- The Washington Times - Saturday, November 19, 2016

Notwithstanding a resounding Election Day defeat in his U.S. Senate bid, former Ku Klux Klan leader David Duke appears optimistic about the future of the United States following President-elect Donald Trump’s appointment this week Steve Bannon, retired Lt. Gen. Michael Flynn and Sen. Jeff Sessions, Alabama Republican, to roles in his administration.

Mr. Duke, the one-time Imperial Wizard of the KKK, failed to garner much more than 3 percent of the vote earlier this month after he unsuccessfully campaigned on a platform of “respect for the rights and heritage of European Americans.” On Friday, however, he praised the president-elect for making staffing choices he considers to have waged similar efforts in support of whites.

“Mr. Trump’s appointment of Bannon, Flynn and Sessions are the first steps in the project of taking America back,” Mr. Duke tweeted on Friday.

In a blog post published the same day, the former Klansman outlined specifically what he favored about Mr. Trump’s appointments.

Mr. Bannon, the former Breitbart chairman named as Mr. Trump’s chief strategist, “has repeatedly exposed the vicious war on White people on his Breitbart website,” Mr. Duke wrote.

Lt. Gen. Flynn, meanwhile, “realizes that America’s foreign policy has been downright traitorous with the support of the radical Jihadists of Saudi Arabia, over our natural allies the Christian, Muslim and moderate secularists of Syria,” Mr. Duke wrote.

“He also understands that Putin of ‘Christian Russia’ should not be our enemy but our ally. He is an avowed enemy of the Jewish warmonger traitors called ‘Neocons’ and they in turn intensely hate this U.S. Army General who truly puts America First,” Mr. Duke added of Lt. Gen. Flynn, the president-elect’s pick for national security adviser.

Mr. Trump’s pick for attorney general, Mr. Sessions, “has been hated for years by the Jewish-dominated media for his opposition to massive immigration into America and for the fact that he has dared to publicly oppose the massive, institutionalized racial discrimination against white people called affirmative action,” Mr. Duke wrote.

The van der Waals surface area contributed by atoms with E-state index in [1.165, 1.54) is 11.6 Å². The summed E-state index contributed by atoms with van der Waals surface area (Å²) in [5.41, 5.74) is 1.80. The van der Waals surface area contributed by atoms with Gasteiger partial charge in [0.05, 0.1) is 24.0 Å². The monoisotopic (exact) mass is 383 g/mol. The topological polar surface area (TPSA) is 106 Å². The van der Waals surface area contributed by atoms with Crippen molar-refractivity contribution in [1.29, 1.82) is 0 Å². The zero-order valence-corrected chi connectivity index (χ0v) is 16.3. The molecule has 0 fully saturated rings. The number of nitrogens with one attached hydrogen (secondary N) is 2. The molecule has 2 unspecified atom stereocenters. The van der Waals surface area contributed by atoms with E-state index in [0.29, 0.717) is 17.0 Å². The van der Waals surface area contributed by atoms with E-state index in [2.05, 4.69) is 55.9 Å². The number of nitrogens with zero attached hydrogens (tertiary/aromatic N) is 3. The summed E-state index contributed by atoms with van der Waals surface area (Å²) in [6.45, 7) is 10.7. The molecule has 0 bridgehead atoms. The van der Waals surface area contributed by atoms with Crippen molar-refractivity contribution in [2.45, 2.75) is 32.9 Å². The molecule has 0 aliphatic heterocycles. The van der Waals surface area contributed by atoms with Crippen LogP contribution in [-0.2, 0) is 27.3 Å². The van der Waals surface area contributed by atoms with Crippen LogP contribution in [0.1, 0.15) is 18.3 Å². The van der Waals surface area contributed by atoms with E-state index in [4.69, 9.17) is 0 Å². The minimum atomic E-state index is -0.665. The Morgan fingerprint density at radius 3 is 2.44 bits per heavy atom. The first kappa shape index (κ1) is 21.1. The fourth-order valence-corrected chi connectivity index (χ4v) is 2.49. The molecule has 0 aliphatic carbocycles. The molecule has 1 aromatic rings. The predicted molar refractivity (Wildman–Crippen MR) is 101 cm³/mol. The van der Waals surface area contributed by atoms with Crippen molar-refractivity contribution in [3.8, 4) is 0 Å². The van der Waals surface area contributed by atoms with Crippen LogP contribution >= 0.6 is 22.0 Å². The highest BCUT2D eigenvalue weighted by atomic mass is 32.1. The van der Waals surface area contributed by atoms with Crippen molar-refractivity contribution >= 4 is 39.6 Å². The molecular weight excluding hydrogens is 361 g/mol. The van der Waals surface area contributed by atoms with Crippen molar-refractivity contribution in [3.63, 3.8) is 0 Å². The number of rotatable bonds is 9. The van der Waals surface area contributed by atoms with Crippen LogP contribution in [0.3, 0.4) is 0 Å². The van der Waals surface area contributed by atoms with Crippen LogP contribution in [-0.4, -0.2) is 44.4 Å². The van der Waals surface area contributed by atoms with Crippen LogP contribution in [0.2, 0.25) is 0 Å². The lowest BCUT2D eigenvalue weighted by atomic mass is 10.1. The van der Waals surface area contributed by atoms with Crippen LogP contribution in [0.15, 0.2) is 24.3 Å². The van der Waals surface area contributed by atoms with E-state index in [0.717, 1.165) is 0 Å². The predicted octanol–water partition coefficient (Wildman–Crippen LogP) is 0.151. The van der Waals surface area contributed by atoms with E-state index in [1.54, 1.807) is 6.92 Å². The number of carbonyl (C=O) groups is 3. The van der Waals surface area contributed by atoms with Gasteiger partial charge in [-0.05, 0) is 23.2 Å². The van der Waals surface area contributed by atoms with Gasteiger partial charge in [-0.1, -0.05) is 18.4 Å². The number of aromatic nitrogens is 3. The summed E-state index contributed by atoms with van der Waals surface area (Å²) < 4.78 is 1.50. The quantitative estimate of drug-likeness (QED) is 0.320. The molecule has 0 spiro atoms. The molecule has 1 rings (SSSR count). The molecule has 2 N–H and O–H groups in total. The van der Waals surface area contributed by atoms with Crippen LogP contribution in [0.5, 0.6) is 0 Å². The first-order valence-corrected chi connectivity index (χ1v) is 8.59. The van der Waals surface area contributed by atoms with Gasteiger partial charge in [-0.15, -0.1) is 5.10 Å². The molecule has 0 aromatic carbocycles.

“We must demand the protection of the civil rights of all Americans including white people!” Mr. Duke continued. “Everyone must be judged on their merit and not the unfair and destructive anti-white affirmative action racist policies that dominate major corporations, Federal, State and city governments, colleges and educational institutions.”

“Bravo President Trump! Some Great First Steps!” he added.

Mr. Duke’s endorsement of the future Trump administration’s first appointments comes eight months after the current president-elect stumbled when questioned about the white supremacist’s support of his White House campaign.

“Just so you understand, I don’t know anything about David Duke, OK?” Mr. Trump told CNN in March.

“David Duke is a bad person, who I disavowed on numerous occasions over the years,” Mr. Trump clarified several days later.

The Trump camp found itself similarly situated in recent weeks upon garnering the support of The Crusader, a KKK-affiliated newspaper, and prompted a North Carolina-based chapter of the Klan to plot a “victory parade” in the president-elect’s honor.

“Mr. Trump and the campaign denounces hate in any form,” his campaign said earlier this month after The Crusader defended Mr. Trump in a full-page column printed on the front page of the newspaper. “This publication is repulsive and their views do not represent the tens of millions of Americans who are uniting behind our campaign,” it said in a statement.

Mr. Trump’s team did not immediately respond to requests for comment Saturday.

Mr. Duke, 66, stepped down from his role as Klan leader in 1980 and successfully campaigned eight years leader for a spot in the Louisiana House of Representatives. 

• Andrew Blake can be reached at ablake@washingtontimes.com.

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